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Electroconvulsive therapy resolves cortical inhibition and manneristic omissions in a chronic catatonic patient

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Giani,  AS
Research Group Cognitive Neuroimaging, Max Planck Institute for Biological Cybernetics, Max Planck Society;
Department Human Perception, Cognition and Action, Max Planck Institute for Biological Cybernetics, Max Planck Society;
Max Planck Institute for Biological Cybernetics, Max Planck Society;

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Citation

Dresler, T., Giani, A., Reinsberger, C., Scheuerpflug, P., Stöber, G., & Fallgatter, A. (2010). Electroconvulsive therapy resolves cortical inhibition and manneristic omissions in a chronic catatonic patient. Journal of Neural Transmission, 117(10), 1209-1212. doi:10.1007/s00702-010-0467-7.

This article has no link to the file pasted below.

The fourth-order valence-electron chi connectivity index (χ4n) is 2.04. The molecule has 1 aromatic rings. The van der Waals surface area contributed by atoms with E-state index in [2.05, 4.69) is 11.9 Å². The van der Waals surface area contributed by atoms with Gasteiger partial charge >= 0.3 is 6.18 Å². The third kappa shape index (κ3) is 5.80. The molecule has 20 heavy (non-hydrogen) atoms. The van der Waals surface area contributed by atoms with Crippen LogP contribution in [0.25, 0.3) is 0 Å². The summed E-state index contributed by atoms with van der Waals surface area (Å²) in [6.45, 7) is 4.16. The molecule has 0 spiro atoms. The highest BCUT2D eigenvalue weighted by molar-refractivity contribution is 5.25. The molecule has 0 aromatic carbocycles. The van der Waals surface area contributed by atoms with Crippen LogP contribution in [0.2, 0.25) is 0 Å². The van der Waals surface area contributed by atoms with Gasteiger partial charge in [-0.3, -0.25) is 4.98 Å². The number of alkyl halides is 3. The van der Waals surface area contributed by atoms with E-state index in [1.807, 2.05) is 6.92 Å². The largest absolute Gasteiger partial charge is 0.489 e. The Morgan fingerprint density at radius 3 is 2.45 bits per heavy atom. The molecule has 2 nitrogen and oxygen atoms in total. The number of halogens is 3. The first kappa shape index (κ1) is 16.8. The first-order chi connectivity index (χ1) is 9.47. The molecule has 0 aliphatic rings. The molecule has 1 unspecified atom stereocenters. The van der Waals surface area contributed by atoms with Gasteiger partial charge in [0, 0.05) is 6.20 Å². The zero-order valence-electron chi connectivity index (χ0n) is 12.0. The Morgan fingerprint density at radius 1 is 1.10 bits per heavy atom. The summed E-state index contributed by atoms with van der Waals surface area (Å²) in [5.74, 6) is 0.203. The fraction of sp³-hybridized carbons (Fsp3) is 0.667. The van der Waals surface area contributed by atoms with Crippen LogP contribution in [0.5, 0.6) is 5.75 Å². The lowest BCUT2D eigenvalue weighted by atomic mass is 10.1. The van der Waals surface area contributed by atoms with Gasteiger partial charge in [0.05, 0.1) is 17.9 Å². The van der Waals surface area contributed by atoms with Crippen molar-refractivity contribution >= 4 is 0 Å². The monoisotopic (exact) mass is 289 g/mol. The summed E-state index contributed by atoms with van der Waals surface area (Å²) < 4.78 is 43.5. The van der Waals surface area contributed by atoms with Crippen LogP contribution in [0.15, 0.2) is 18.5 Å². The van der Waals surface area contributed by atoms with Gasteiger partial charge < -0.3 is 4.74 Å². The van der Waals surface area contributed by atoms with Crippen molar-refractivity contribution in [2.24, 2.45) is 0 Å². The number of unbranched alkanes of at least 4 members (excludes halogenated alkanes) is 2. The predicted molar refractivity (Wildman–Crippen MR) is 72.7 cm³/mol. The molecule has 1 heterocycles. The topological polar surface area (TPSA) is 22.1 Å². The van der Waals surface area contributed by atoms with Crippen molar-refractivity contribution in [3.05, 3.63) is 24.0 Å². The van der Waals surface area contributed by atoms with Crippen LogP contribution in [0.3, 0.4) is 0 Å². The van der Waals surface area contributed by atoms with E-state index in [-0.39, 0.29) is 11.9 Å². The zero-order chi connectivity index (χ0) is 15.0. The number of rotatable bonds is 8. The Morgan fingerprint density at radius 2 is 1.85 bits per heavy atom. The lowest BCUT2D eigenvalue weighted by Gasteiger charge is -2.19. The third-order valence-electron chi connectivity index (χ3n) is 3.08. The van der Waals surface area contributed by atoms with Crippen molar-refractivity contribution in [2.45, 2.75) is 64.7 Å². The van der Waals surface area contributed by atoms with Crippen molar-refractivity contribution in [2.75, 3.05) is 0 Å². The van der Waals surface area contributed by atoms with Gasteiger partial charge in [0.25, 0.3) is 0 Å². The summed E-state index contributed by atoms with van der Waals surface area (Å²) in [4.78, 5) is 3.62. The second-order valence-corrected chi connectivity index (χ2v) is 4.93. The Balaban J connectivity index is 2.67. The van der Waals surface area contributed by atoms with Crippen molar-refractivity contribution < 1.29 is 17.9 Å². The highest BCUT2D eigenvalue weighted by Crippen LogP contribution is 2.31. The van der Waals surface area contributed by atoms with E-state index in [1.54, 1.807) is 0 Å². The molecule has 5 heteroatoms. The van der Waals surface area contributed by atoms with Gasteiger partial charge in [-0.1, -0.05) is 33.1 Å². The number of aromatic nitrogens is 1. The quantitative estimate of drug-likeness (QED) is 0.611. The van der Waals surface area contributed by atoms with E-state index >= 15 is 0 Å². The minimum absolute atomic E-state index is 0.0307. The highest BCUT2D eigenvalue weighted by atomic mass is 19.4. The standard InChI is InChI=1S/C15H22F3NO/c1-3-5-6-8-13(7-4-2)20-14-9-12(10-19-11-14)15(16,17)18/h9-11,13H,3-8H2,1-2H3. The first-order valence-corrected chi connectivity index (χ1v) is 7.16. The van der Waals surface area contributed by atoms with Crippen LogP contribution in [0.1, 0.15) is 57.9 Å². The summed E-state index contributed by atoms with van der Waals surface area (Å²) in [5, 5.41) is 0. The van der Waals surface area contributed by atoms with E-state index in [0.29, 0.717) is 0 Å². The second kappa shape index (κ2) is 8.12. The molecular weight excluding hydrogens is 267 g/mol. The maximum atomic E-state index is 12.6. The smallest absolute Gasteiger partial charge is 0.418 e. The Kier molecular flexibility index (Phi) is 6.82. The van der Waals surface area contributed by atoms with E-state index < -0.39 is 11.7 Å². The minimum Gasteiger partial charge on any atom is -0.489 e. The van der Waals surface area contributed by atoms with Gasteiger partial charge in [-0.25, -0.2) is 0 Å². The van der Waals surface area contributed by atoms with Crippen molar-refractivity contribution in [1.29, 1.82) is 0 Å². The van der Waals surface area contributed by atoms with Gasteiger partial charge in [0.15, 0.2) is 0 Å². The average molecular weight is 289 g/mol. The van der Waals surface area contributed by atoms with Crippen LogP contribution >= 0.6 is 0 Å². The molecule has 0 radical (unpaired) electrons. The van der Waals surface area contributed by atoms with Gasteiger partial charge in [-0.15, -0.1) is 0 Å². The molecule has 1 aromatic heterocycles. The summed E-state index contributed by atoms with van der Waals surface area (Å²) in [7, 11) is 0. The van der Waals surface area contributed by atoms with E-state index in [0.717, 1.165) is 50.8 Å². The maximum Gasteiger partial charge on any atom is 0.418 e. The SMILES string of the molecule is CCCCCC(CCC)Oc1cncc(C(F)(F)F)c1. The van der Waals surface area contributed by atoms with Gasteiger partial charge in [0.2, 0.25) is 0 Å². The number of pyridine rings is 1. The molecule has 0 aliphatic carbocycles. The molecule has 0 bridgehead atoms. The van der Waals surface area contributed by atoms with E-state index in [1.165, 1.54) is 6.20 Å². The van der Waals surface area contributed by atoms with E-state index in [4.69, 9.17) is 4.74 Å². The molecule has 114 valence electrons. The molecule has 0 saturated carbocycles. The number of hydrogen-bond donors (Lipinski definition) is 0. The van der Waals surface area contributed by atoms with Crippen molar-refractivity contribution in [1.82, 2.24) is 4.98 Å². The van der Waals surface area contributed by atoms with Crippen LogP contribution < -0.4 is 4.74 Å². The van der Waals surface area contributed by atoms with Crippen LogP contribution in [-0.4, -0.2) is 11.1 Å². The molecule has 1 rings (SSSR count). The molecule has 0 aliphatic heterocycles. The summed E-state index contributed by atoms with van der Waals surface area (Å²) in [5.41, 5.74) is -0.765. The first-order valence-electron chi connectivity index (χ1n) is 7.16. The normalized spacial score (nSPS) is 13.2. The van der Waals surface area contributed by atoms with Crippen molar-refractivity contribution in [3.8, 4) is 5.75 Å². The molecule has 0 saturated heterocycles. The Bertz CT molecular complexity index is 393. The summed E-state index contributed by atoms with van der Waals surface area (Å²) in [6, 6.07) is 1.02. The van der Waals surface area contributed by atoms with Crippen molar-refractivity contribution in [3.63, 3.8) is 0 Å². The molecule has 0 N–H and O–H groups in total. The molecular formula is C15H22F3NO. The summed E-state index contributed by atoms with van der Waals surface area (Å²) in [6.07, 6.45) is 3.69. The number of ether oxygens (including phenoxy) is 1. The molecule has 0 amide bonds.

Cite as: http://hdl.handle.net/11858/00-001M-0000-0013-BDBC-5
Abstract
We investigated a patient with severe catatonic schizophrenia (manneristic catatonia according to Karl Leonhard) treated with electroconvulsive therapy (ECT) after pharmacological approaches did not result in any clinical improvement. Before and after nine ECT sessions a double-pulse transcranial magnetic stimulation (TMS) paradigm was used to measure intracortical inhibition (ICI) which has been shown to be reduced in a significant proportion of patients with schizophrenia. Although the patient showed no remission regarding some psychomotor aspects after ECT, we found an increase in ICI and a remarkable clinical improvement of catatonic omissions which might be due to changes in the GABAergic system.